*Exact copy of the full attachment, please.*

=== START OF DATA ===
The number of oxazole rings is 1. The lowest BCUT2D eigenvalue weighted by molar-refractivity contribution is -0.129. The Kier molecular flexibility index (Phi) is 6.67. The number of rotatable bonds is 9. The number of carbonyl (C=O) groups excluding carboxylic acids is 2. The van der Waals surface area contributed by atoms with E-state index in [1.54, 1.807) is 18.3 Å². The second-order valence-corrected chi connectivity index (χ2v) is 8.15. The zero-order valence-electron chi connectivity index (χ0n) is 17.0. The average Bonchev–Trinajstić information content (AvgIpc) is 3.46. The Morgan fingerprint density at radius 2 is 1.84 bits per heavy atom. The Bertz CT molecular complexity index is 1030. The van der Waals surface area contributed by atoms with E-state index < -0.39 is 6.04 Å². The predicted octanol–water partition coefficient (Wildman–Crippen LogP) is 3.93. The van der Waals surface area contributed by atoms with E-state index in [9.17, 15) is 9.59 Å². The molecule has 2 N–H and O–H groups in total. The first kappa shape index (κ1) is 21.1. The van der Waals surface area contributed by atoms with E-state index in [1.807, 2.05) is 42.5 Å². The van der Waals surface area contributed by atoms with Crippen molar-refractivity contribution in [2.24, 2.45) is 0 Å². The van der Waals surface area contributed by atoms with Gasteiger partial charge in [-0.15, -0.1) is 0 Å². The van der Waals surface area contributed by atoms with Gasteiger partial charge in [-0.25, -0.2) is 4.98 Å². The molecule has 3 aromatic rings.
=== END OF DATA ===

The number of oxazole rings is 1. The lowest BCUT2D eigenvalue weighted by molar-refractivity contribution is -0.129. The Kier molecular flexibility index (Phi) is 6.67. The number of rotatable bonds is 9. The number of carbonyl (C=O) groups excluding carboxylic acids is 2. The van der Waals surface area contributed by atoms with E-state index in [1.54, 1.807) is 18.3 Å². The second-order valence-corrected chi connectivity index (χ2v) is 8.15. The zero-order valence-electron chi connectivity index (χ0n) is 17.0. The average Bonchev–Trinajstić information content (AvgIpc) is 3.46. The Morgan fingerprint density at radius 2 is 1.84 bits per heavy atom. The Bertz CT molecular complexity index is 1030. The van der Waals surface area contributed by atoms with E-state index < -0.39 is 6.04 Å². The predicted octanol–water partition coefficient (Wildman–Crippen LogP) is 3.93. The van der Waals surface area contributed by atoms with E-state index in [9.17, 15) is 9.59 Å². The molecule has 2 N–H and O–H groups in total. The first kappa shape index (κ1) is 21.1. The van der Waals surface area contributed by atoms with E-state index in [1.807, 2.05) is 42.5 Å². The van der Waals surface area contributed by atoms with Crippen molar-refractivity contribution in [2.24, 2.45) is 0 Å². The van der Waals surface area contributed by atoms with Gasteiger partial charge in [-0.15, -0.1) is 0 Å². The van der Waals surface area contributed by atoms with Gasteiger partial charge in [-0.25, -0.2) is 4.98 Å². The molecule has 3 aromatic rings.